Monday, December 18, 2006

Item of the Day: Paley's Philosophy (1787)

Full Title: The Principles of Moral and Political Philosophy. By William Paley, M.A. Archdeacon of Carlisle. Dublin: Printed by Brett Smith, For Messrs. P Byrne, W. McKenzie, and W. Jones.
M, DCC,XCIII.


MORAL PHILOSOPHY
BOOK I.
PRELIMINARY CONSIDERATIONS.

CHAP. I.
DEFINITION AND USE OF THE SCIENCE.


Moral Philosophy, Morality, Ethics Casuistry, Natural Law, mean all the same thing; namely, That science which teaches men their duty and the reasons of it.
The use of such a study depends upon this, that, without it, the rules of life, by which men are ordinarily governed, oftentimes mislead them, through a defect either in the rule, or in the application.
These rules are, the Laws of Honour, the Law of the Land, and the Scriptures.
CHAP.II
THE LAW OF HONOUR.
The Law of Honour is a system of rules constructed by people of fashion, and calculated to facilitate their intercourse with one another; and for no other purpose. Consequently, nothing is adverted to by the Law of Honour, but what tends to incommode this intercourse.
Hence this law only prescribes and regulates the duties betwixt equals; omitting such as relate to the Supreme Being, as well as those which we owe to our inferiors.
For which reason, profaneness, neglect of public worship or private devotion, cruelty to servants, rigorous treatment of tenants or other dependants, want of charity to the poor, injuries done to tradesmen by insolvency or delay of payment, with numberless examples of the same kind, are accounted no breaches of honour; because a man is not a less agreeable companion for these vices, nor the worse to deal with, in those concerns which are usually transacted between one gentleman and another.
Again, the Law of Honour being constituted by men occupied in the pursuit of pleasure, and for the mutual conveniency of such men, will be found, as might be expected from the character and design of the law-makers, to be, in most instances, favourable to the licentious indulgence of the natural passions.
Thus it allows of adultery, drunkenness, prodigality, duelling, and of revenge in the extreme; and lays no stress upon the virtues opposite to these.
CHAP. III.
THE LAW OF THE LAND.
That part of mankind, who are beneath the Law of Honour, often make the Law of the Land their rule of life; that is, they are satisfied with themselves, so long as they do or omit nothing, for the doing or omitting of which the law can punish them.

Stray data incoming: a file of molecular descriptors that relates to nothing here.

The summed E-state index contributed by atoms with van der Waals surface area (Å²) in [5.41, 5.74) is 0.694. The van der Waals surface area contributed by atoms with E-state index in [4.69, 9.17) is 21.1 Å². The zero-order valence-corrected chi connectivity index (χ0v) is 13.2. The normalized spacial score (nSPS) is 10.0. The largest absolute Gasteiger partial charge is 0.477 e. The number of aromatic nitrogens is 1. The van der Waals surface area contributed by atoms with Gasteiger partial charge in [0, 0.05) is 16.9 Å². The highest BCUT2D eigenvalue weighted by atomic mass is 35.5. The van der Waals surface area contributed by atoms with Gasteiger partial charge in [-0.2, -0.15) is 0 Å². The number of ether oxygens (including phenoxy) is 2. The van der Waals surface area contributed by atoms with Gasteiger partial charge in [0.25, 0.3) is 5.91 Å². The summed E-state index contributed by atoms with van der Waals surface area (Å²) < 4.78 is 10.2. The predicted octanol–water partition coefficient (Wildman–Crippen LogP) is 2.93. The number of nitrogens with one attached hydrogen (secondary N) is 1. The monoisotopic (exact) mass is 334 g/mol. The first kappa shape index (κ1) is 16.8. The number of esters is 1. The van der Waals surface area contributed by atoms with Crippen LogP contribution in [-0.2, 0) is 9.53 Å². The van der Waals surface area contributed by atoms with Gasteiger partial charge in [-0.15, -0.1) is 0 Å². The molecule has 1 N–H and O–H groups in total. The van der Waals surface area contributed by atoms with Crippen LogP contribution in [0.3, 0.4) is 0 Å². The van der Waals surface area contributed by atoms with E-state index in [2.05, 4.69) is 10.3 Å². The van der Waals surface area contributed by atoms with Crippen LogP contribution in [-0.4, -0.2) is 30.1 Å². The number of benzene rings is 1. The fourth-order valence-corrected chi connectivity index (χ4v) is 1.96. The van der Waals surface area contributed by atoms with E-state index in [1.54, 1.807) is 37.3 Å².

Whereas every system of human laws, considered as a rule of life, labours under the two following defects.
I. Human laws omit many duties, as not objects of compulsion; such as piety to God, bounty to the poor, forgiveness of injuries, education of children, gratitude to benefactors.
The law never speaks but to command, nor commands but where it can compel; consequently those duties, which by their nature must be voluntary, are left out of the statute book, as lying beyond the reach of its operation and authority.
II. Human laws permit, or, which is the same thing, suffer to go unpunished, many crimes, because they are incapable of being defined by any previous description -- Of which nature is luxury, prodigality, partiality in voting at those elections in which the qualification of the candidate ought to determine the success, caprice in the disposition of men's fortunes at their death, disrespect to parents, and a multitude of similar examples.
For this is the alternative; either the Law must define beforehand and with precision the offences which it punishes, or it must be left to the discretion of the magistrate to determine upon each particular accusation, whether it constitutes that offence which the law designed to punish, or not; which is in effect leaving to the magistrate to punish or not to punish, at his pleasure, the individual who is brought before him: which is just so much tyranny. Where, therefore, as in the instances above-mentioned, the distinction between right and wrong is of too subtile or of too secret a nature, to be ascertained by any pre-concerted language, the law of most countries, especially of free states, rather than commit the liberty of the subject to the discretion of the magistrate, leaves men in such cases to themselves.